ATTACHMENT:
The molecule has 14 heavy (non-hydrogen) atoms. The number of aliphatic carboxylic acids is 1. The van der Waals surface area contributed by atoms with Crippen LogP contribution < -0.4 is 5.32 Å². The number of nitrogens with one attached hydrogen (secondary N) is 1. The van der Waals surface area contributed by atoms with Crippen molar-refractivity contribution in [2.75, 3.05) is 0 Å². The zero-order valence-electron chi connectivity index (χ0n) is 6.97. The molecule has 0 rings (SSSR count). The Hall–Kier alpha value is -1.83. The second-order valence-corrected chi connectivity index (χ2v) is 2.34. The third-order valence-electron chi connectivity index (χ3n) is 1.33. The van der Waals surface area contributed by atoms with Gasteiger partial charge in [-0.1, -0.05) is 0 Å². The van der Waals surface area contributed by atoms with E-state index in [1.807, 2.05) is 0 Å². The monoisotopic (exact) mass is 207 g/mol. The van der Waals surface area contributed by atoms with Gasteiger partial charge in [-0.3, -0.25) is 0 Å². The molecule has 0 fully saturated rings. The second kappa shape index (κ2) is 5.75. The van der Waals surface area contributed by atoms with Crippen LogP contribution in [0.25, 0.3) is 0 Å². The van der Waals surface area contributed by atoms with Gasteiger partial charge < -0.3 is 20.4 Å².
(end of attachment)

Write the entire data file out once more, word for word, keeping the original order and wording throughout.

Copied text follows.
The molecule has 14 heavy (non-hydrogen) atoms. The number of aliphatic carboxylic acids is 1. The van der Waals surface area contributed by atoms with Crippen LogP contribution < -0.4 is 5.32 Å². The number of nitrogens with one attached hydrogen (secondary N) is 1. The van der Waals surface area contributed by atoms with Crippen molar-refractivity contribution in [2.75, 3.05) is 0 Å². The zero-order valence-electron chi connectivity index (χ0n) is 6.97. The molecule has 0 rings (SSSR count). The Hall–Kier alpha value is -1.83. The second-order valence-corrected chi connectivity index (χ2v) is 2.34. The third-order valence-electron chi connectivity index (χ3n) is 1.33. The van der Waals surface area contributed by atoms with Gasteiger partial charge in [-0.1, -0.05) is 0 Å². The van der Waals surface area contributed by atoms with E-state index in [1.807, 2.05) is 0 Å². The monoisotopic (exact) mass is 207 g/mol. The van der Waals surface area contributed by atoms with Gasteiger partial charge in [-0.3, -0.25) is 0 Å². The molecule has 0 fully saturated rings. The second kappa shape index (κ2) is 5.75. The van der Waals surface area contributed by atoms with Crippen LogP contribution in [0.25, 0.3) is 0 Å². The van der Waals surface area contributed by atoms with Gasteiger partial charge < -0.3 is 20.4 Å².